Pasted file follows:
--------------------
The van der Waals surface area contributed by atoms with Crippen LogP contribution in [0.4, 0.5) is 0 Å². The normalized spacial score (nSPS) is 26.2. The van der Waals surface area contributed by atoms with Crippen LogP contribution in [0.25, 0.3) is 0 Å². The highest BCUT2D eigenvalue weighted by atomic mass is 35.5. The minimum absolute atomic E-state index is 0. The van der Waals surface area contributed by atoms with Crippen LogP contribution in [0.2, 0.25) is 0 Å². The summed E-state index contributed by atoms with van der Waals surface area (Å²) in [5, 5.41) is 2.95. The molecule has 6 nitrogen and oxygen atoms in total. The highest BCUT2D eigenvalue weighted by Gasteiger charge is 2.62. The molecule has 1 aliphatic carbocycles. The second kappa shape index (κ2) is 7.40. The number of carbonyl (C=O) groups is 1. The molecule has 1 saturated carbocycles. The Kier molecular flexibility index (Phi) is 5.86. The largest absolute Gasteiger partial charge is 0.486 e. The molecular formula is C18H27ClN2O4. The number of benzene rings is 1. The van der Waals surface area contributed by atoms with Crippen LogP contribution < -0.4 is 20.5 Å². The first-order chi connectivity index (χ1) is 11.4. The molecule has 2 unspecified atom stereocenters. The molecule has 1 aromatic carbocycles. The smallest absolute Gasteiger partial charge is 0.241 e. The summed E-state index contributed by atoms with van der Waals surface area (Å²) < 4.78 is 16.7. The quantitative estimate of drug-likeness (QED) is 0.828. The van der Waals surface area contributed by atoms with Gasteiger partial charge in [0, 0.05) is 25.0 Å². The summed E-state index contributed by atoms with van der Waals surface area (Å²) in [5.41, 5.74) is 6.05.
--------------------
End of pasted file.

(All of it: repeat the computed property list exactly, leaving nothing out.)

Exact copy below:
The van der Waals surface area contributed by atoms with Crippen LogP contribution in [0.4, 0.5) is 0 Å². The normalized spacial score (nSPS) is 26.2. The van der Waals surface area contributed by atoms with Crippen LogP contribution in [0.25, 0.3) is 0 Å². The highest BCUT2D eigenvalue weighted by atomic mass is 35.5. The minimum absolute atomic E-state index is 0. The van der Waals surface area contributed by atoms with Crippen LogP contribution in [0.2, 0.25) is 0 Å². The summed E-state index contributed by atoms with van der Waals surface area (Å²) in [5, 5.41) is 2.95. The molecule has 6 nitrogen and oxygen atoms in total. The highest BCUT2D eigenvalue weighted by Gasteiger charge is 2.62. The molecule has 1 aliphatic carbocycles. The second kappa shape index (κ2) is 7.40. The number of carbonyl (C=O) groups is 1. The molecule has 1 saturated carbocycles. The Kier molecular flexibility index (Phi) is 5.86. The largest absolute Gasteiger partial charge is 0.486 e. The molecular formula is C18H27ClN2O4. The number of benzene rings is 1. The van der Waals surface area contributed by atoms with Crippen LogP contribution < -0.4 is 20.5 Å². The first-order chi connectivity index (χ1) is 11.4. The molecule has 2 unspecified atom stereocenters. The molecule has 1 aromatic carbocycles. The smallest absolute Gasteiger partial charge is 0.241 e. The summed E-state index contributed by atoms with van der Waals surface area (Å²) < 4.78 is 16.7. The quantitative estimate of drug-likeness (QED) is 0.828. The van der Waals surface area contributed by atoms with Gasteiger partial charge in [0, 0.05) is 25.0 Å². The summed E-state index contributed by atoms with van der Waals surface area (Å²) in [5.41, 5.74) is 6.05.